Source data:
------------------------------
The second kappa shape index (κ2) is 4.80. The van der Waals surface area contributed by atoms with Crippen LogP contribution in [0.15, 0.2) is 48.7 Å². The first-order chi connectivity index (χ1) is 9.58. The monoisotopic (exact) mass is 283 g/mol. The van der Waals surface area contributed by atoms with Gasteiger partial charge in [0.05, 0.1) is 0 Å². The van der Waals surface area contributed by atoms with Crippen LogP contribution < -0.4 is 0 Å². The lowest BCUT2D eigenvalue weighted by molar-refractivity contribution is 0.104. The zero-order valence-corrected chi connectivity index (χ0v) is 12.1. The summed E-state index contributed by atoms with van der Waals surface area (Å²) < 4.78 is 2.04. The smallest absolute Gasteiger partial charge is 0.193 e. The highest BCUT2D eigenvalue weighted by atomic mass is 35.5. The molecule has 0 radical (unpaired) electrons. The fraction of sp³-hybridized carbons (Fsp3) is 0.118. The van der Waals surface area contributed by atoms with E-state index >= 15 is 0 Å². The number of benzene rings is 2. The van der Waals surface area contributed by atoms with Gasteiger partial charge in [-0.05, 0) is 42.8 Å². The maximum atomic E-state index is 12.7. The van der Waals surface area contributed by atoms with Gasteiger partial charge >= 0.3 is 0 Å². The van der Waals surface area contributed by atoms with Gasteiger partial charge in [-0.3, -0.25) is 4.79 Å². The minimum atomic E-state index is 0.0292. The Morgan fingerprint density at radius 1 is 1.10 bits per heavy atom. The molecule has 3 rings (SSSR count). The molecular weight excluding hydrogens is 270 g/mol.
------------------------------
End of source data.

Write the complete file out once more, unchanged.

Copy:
The second kappa shape index (κ2) is 4.80. The van der Waals surface area contributed by atoms with Crippen LogP contribution in [0.15, 0.2) is 48.7 Å². The first-order chi connectivity index (χ1) is 9.58. The monoisotopic (exact) mass is 283 g/mol. The van der Waals surface area contributed by atoms with Gasteiger partial charge in [0.05, 0.1) is 0 Å². The van der Waals surface area contributed by atoms with Crippen LogP contribution < -0.4 is 0 Å². The lowest BCUT2D eigenvalue weighted by molar-refractivity contribution is 0.104. The zero-order valence-corrected chi connectivity index (χ0v) is 12.1. The summed E-state index contributed by atoms with van der Waals surface area (Å²) < 4.78 is 2.04. The smallest absolute Gasteiger partial charge is 0.193 e. The highest BCUT2D eigenvalue weighted by atomic mass is 35.5. The molecule has 0 radical (unpaired) electrons. The fraction of sp³-hybridized carbons (Fsp3) is 0.118. The van der Waals surface area contributed by atoms with E-state index >= 15 is 0 Å². The number of benzene rings is 2. The van der Waals surface area contributed by atoms with Gasteiger partial charge in [-0.05, 0) is 42.8 Å². The maximum atomic E-state index is 12.7. The van der Waals surface area contributed by atoms with Gasteiger partial charge >= 0.3 is 0 Å². The van der Waals surface area contributed by atoms with Gasteiger partial charge in [-0.3, -0.25) is 4.79 Å². The minimum atomic E-state index is 0.0292. The Morgan fingerprint density at radius 1 is 1.10 bits per heavy atom. The molecule has 3 rings (SSSR count). The molecular weight excluding hydrogens is 270 g/mol.